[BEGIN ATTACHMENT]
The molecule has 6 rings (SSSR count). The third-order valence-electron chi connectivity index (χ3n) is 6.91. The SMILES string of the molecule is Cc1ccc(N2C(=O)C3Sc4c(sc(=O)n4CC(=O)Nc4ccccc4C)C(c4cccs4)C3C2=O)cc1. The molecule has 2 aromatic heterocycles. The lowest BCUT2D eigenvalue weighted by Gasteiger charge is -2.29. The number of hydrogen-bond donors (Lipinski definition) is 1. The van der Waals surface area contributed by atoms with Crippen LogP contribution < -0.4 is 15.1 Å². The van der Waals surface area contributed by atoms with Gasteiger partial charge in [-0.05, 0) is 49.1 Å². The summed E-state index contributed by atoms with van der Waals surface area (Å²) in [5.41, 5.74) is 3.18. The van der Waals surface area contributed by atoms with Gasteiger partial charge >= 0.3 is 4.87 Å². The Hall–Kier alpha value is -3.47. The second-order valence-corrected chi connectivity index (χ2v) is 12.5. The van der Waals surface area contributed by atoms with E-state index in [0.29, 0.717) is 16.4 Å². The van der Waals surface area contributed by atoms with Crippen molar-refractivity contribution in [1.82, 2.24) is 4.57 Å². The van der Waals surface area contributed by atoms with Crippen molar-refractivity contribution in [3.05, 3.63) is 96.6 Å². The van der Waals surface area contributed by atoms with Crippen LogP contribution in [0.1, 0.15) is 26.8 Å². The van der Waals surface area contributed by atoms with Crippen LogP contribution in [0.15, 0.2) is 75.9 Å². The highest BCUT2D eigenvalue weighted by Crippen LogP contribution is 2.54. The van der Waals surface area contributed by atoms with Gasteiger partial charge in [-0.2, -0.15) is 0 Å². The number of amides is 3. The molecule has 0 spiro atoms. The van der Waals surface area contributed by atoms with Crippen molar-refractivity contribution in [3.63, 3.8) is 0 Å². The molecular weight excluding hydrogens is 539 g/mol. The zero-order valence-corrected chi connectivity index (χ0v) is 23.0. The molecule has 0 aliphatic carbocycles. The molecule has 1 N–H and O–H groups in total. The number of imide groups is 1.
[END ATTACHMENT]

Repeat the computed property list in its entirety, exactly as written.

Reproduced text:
The molecule has 6 rings (SSSR count). The third-order valence-electron chi connectivity index (χ3n) is 6.91. The SMILES string of the molecule is Cc1ccc(N2C(=O)C3Sc4c(sc(=O)n4CC(=O)Nc4ccccc4C)C(c4cccs4)C3C2=O)cc1. The molecule has 2 aromatic heterocycles. The lowest BCUT2D eigenvalue weighted by Gasteiger charge is -2.29. The number of hydrogen-bond donors (Lipinski definition) is 1. The van der Waals surface area contributed by atoms with Crippen LogP contribution < -0.4 is 15.1 Å². The van der Waals surface area contributed by atoms with Gasteiger partial charge in [-0.05, 0) is 49.1 Å². The summed E-state index contributed by atoms with van der Waals surface area (Å²) in [5.41, 5.74) is 3.18. The van der Waals surface area contributed by atoms with Gasteiger partial charge >= 0.3 is 4.87 Å². The Hall–Kier alpha value is -3.47. The second-order valence-corrected chi connectivity index (χ2v) is 12.5. The van der Waals surface area contributed by atoms with E-state index in [0.29, 0.717) is 16.4 Å². The van der Waals surface area contributed by atoms with Crippen molar-refractivity contribution in [1.82, 2.24) is 4.57 Å². The van der Waals surface area contributed by atoms with Crippen molar-refractivity contribution in [3.05, 3.63) is 96.6 Å². The van der Waals surface area contributed by atoms with Crippen LogP contribution in [0.1, 0.15) is 26.8 Å². The van der Waals surface area contributed by atoms with Crippen LogP contribution in [0.15, 0.2) is 75.9 Å². The highest BCUT2D eigenvalue weighted by Crippen LogP contribution is 2.54. The van der Waals surface area contributed by atoms with Gasteiger partial charge in [-0.2, -0.15) is 0 Å². The number of amides is 3. The molecule has 0 spiro atoms. The van der Waals surface area contributed by atoms with Crippen molar-refractivity contribution in [3.63, 3.8) is 0 Å². The molecular weight excluding hydrogens is 539 g/mol. The zero-order valence-corrected chi connectivity index (χ0v) is 23.0. The molecule has 0 aliphatic carbocycles. The molecule has 1 N–H and O–H groups in total. The number of imide groups is 1.